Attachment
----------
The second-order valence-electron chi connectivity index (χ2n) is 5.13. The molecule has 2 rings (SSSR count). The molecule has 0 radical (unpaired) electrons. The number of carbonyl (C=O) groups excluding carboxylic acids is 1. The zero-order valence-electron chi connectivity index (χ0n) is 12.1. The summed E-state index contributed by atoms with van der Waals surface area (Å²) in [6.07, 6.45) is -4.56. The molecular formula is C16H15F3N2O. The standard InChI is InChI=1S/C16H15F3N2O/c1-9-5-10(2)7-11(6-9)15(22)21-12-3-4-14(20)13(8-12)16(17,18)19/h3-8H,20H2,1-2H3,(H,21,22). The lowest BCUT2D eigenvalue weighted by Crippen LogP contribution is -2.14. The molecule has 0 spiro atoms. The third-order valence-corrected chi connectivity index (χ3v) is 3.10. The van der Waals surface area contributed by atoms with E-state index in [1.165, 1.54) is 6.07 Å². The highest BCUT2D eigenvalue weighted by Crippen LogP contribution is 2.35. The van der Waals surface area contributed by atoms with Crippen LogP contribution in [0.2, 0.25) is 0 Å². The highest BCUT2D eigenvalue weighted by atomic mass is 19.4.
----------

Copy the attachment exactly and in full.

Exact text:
The second-order valence-electron chi connectivity index (χ2n) is 5.13. The molecule has 2 rings (SSSR count). The molecule has 0 radical (unpaired) electrons. The number of carbonyl (C=O) groups excluding carboxylic acids is 1. The zero-order valence-electron chi connectivity index (χ0n) is 12.1. The summed E-state index contributed by atoms with van der Waals surface area (Å²) in [6.07, 6.45) is -4.56. The molecular formula is C16H15F3N2O. The standard InChI is InChI=1S/C16H15F3N2O/c1-9-5-10(2)7-11(6-9)15(22)21-12-3-4-14(20)13(8-12)16(17,18)19/h3-8H,20H2,1-2H3,(H,21,22). The lowest BCUT2D eigenvalue weighted by Crippen LogP contribution is -2.14. The molecule has 0 spiro atoms. The third-order valence-corrected chi connectivity index (χ3v) is 3.10. The van der Waals surface area contributed by atoms with E-state index in [1.165, 1.54) is 6.07 Å². The highest BCUT2D eigenvalue weighted by Crippen LogP contribution is 2.35. The van der Waals surface area contributed by atoms with Crippen LogP contribution in [0.2, 0.25) is 0 Å². The highest BCUT2D eigenvalue weighted by atomic mass is 19.4.